January 3, 2016 11:01 pm
Updated: January 4, 2016 2:54 pm

Vancouver youth, developer at odds over proposed Chinatown condos

WATCH: Public input into a controversial condominium proposal in Vancouver's Chinatown ends tomorrow. Ad Nadia Steward reports, the idea has prompted opposition by those who want to preserve the cultural heritage of the community.


Time is running out for public input into a controversial mixed-use proposal in Vancouver’s Chinatown, prompting push back from those who say they want to preserve the cultural heritage of the community.

“It symbolizes and represents an important piece of history that matters to Chinese Canadians like myself,” said Nicole So, a UBC student who is also part of the Chinatown Youth Coalition, focused on preserving Chinatown’s heritage. She and others are voicing concerns about the proposed development, slated for the corner of Keefer and Columbia.

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Fellow coalition member Sophie Fung said the fact that a revised application had to be submitted points to the community’s discontent.

“It’s an indication that the community is not satisfied with what they have put on the table and, along with the other stakeholders in the region, need to come together with something that is more appropriate,” said Fung.

Land purchased for $16.2 million 

Beedie Development Group purchased the land in 2013, paying $16.2 million for it. Their first proposal to develop the property in 2014 drew plenty of criticism. They submitted a revised proposal in September 2015, for a 13-storey mixed-use building, including retail space on the ground floor, 127 condos and 25 affordable seniors homes.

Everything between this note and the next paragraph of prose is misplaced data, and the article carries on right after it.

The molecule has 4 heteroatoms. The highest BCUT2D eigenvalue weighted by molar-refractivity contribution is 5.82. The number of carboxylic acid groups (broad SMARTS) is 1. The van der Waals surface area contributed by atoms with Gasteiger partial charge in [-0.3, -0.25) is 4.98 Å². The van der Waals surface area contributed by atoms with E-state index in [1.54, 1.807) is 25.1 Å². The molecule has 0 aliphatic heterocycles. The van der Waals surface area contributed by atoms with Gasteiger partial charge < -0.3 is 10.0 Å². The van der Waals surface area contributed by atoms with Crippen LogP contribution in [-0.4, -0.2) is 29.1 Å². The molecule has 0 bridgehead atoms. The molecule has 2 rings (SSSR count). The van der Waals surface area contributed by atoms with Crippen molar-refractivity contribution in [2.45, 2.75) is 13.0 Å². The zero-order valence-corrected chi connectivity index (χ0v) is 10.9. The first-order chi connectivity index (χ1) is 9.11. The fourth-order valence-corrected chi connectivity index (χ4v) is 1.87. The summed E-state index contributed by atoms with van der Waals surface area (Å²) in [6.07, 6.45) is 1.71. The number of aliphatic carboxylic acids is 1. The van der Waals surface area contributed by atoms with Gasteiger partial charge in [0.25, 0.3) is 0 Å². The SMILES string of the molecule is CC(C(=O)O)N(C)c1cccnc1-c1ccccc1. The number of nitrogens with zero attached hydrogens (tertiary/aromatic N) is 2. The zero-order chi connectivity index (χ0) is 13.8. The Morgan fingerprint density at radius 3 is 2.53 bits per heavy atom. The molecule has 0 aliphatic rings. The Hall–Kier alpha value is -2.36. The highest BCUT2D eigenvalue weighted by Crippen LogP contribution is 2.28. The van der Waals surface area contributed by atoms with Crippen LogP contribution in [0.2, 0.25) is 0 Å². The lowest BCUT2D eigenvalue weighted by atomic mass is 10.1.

Beedie says the 25 seniors units were added as a result of the initial consultation process and feedback from the community. Further changes were also made to the initial proposal based on public input, including a decrease in the number of condos from 137 to 127.

However, opponents say the building would be too high and that Chinatown needs community space, not condos. Members of the Chinatown Youth Coalition also said they are not convinced the promise of housing for seniors will be kept, especially since a non-profit group has not officially signed on as an operator.

“Twenty five maybe is what is on the table now, but after they find an operator and they go through the cost, there might be much, much fewer units for the community,” said Fung.

Social media spurring “misinformation’, says Beedie

Fung and others say there is more opposition to the project than Beedie is letting on, allegations the developer denies.

“In our re-zoning documents, we have never alluded to the fact that any of these groups are supporters–rather, that they’ve been consulted with and provided feedback,” said Houtan Rafii, Vice President of Residential Development for Beedie Living.

WATCH: Kathryn Lennon explains why the Youth Collaborative for Chinatown is focused on protecting the community.

Rafii said a third-party company was hired to canvass businesses within a 300-meter radius of the site. Of the 144 contacted, only 8 per cent (12) were opposed. However, the Chinatown Youth Coalition said it conducted its own informal survey and that, of the 50 businesses they spoke with over a four-day period, they found a much higher number of opponents.

Raffi said the suggestion that they are presenting misleading data to support the project is simply untrue.

“The fact that they’d question the integrity of that…quite frankly, we find it offensive,” he said, adding their concern now is about misinformation being circulated via social media.

“The petition online, as an example, suggests that this building, if it was constructed, is taking this site out of a heritage designation, which is entirely untrue. The power of social media is very strong. If I was to receive that petition with all the limited amount of information that was on it, I too would probably consider signing it, but it’s not all the facts.”

The privately-owned land is zoned for development up to 90 feet and Beedie could go ahead with a building that tall, but at just nine storeys, Rafii said there would be little benefit to the community.

“Those additional 17,000 square feet generate about 13,000 square feet of non-market housing. We’re trying to find a good formula that strikes a balance between a project that is sustainable as well as the needs of the community,” said Rafii.

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